Nashville General Hospital – 1/14/18 thoughts

Here are my Nov. 29, 2017 thoughts about NGH. My main thought then was that there were too many people with firm, preconceived ideas about the hospital’s future and not enough working together. I said:

There are too many chefs in the kitchen. I’ve been trying to stay relatively quiet about the hospital because there are already a whole lot of people who are actively pushing various  ideas about how to “save” the hospital. Unfortunately, most of the efforts are uncoordinated and there is not a basic agreement about what “save” means.


I don’t want to add to the “too many chefs” dynamic. That said, my number one wish this evening is that the Hospital Authority and the administration would find a way to be teammates. If they don’t, I’m concerned that we’re going to end up watching a fiery wreck.

A few weeks ago, in my year end wrap-up post, I added that I think it will take an outside expert to guide the parties to a great solution:

If I were allowed to choose a path forward I would want to re-boot whatever process is currently underway. My strong sense is that a whole lot of people have preconceived and conflicting notions about what the proper end-game should be for the hospital. What’s needed is an independent third-party subject matter expert (probably from outside of town). This person would need to have expertise in solving hospital financial problems AND also have the ability to act as a mediator. The person would need truly to have an open mind about where we will end up, and the person would need to be trusted enough to engage in shuttle diplomacy among the many groups. If the hospital is going to end up in a place where all or most of the constituent groups are going to be happy, I think it will need to be an outside person who guides us there.

Since then, the Mayor has sent a letter to the Metro Council saying that she wants to “reset” the process and find a solution by the end of 2018. This is a good first step…but doesn’t guaranty success. Here are some of the ingredients that I think it would take to find a good win-win for indigent medical care in Nashville, Meharry, NGH, and the broader community:

  • Everyone must keep an open mind about what a solution looks like. Everyone must keep an open mind. That’s not “everyone else”…it’s “everyone.”
  • I don’t believe a process led by the administration will succeed. I don’t believe a process led by an administration consultant will succeed. I don’t believe a process led by Meharry will succeed. I don’t believe a process led by NGH will succeed. At this point, I think the right person is an independent third-party subject matter expert (probably from outside of town) with expertise in solving hospital financial problems AND also have the ability to act as a mediator.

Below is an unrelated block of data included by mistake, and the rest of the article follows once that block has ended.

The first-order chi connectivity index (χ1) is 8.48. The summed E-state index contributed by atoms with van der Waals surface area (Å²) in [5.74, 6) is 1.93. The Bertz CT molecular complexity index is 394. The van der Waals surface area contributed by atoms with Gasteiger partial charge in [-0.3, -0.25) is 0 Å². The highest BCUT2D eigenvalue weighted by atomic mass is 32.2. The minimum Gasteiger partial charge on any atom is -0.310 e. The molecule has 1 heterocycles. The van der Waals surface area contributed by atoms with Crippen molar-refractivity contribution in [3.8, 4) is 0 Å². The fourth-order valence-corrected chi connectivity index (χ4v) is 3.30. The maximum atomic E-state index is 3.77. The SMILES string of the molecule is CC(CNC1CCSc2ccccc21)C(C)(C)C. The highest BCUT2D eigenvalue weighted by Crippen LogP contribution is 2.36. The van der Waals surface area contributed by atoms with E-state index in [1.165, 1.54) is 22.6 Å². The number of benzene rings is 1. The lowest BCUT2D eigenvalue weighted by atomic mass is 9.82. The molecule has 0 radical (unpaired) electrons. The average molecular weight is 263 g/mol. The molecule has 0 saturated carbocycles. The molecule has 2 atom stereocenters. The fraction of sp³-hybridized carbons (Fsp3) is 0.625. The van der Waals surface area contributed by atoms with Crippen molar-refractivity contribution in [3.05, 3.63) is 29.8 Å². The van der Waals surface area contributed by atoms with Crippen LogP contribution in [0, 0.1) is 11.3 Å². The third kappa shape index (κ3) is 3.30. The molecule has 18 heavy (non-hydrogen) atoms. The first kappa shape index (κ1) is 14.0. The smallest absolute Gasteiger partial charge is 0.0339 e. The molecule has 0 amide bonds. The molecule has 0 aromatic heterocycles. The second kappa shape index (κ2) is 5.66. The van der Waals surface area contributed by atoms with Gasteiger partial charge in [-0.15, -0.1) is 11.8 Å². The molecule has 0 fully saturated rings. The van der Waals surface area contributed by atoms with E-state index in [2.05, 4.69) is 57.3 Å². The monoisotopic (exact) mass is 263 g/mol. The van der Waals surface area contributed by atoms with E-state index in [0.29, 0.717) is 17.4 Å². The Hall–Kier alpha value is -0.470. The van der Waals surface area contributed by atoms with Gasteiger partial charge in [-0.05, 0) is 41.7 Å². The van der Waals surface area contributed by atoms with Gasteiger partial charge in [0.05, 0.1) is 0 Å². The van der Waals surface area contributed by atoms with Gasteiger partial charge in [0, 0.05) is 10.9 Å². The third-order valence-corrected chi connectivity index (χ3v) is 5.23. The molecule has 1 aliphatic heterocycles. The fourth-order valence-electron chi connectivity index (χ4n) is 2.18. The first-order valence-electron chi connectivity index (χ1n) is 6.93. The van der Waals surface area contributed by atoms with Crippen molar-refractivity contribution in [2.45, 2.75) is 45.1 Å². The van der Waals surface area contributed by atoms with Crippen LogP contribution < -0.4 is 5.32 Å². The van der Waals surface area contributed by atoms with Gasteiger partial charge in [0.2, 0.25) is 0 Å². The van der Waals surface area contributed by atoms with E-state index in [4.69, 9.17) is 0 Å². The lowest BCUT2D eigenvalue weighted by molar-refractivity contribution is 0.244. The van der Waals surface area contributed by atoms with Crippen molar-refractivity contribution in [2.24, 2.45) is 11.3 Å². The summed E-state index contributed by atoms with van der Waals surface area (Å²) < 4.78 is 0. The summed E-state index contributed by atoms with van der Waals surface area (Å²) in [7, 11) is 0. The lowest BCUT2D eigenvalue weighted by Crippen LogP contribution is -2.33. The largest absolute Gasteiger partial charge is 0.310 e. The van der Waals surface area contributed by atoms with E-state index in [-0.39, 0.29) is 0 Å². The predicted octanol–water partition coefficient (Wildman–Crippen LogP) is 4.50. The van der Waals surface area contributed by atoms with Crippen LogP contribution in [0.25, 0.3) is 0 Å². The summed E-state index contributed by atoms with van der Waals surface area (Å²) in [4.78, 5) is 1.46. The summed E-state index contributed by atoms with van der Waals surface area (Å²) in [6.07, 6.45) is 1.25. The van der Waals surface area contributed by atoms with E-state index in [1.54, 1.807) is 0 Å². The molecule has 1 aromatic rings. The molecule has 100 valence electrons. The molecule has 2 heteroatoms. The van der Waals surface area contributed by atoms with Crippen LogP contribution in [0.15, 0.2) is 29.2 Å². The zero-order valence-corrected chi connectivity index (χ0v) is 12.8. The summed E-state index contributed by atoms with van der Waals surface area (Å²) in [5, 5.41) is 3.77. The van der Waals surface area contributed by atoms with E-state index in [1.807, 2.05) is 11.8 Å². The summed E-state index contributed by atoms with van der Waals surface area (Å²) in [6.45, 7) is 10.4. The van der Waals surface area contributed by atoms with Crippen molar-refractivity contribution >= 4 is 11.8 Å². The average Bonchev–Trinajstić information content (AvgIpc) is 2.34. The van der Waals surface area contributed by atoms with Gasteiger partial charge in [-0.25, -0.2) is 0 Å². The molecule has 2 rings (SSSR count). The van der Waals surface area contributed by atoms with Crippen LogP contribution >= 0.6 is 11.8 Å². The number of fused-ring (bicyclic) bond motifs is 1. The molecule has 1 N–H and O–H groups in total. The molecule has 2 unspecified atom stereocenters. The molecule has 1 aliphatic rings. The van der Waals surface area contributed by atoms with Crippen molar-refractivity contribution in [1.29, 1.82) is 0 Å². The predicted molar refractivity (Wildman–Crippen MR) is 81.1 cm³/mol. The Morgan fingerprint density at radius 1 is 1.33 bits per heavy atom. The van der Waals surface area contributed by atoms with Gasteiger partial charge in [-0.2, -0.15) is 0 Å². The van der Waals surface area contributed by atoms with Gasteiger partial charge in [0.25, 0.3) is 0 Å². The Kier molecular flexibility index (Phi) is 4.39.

• When both the administration and the majority of Council members voted last summer to keep the hospital’s annual operating budget at $35 million, Meharry prudently interpreted that as a shot over its bow that NGH was becoming even less stable. Remember, some Council members pushed to fund the full $55 million requested budget. That effort failed. As a backstop, I tried to get another $5 million added to the budget. That effort failed. In this context, Meharry is entitled to have self-interest as one of its many motivations. Also, expect Meharry to push hard for more control about what happens in the hospital (a building that Meharry owns with a lease to Metro that is ending in another 6 years). They can’t be faulted for this.
  • On the issue how public the process is, I think that there simply isn’t a way to get this to the finish line with a good result and have the entire process be public in real time. And there is no legal requirement for this. Certainly, the Hospital Authority and Council members are required to deliberate publicly. My sense is that parts of a successful process would have to include private conversations with the non-government parties that are involved. Obviously, this has to be balanced with having full transparency as required by law when government officials are involved.
  • I have mentioned to multiple parties involved that I think there is another possible ingredient to a long term solution. Significant development is knocking on the door of the Meharry/Fisk neighborhood. If there were ever a place for a traditional economic redevelopment district, it is in the immediate neighborhood of the hospital. I think there is a way to make sure the universities are the primary beneficiaries from the rise in real estate values that is coming soon to the area.
  • The final ingredient I will mention is about process. Whatever process evolves to find a solution will need to be one that is trusted so that not every single party feels like they have to personally participate. Just from the Council, there are at least 5 or 6 perspectives about how to approach hospital issues. The Hospital Authority has at least 2, maybe 3, distinct perspectives. This is why I think it will take an independent person or group with no preconceived strategy to guide us all to a true win-win. With the right person and process, this might get down to being an 8 to 10 party negotiation instead of a 50 party negotiation.

I feel somewhat more optimistic (or less pessimistic??) about the prospects for the hospital now that we are hitting the reset button. If we start to see some of these other ingredients, we’ll be on a good path.

Bob Mendes

Bob Mendes represents all of Nashville as a Council-At-Large member of Nashville’s Metro Council. He is Chair of the Council’s Charter Revision Committee, a member of the Metropolitan Audit Committee, and a member of the Council’s Budget & Finance Committee, Rules & Confirmations Committee, and Ad Hoc Affordable Housing Committee. Bob also practices business law at Waypoint Law PLLC. Bob’s complete bio is here. You can follow Bob @mendesbob.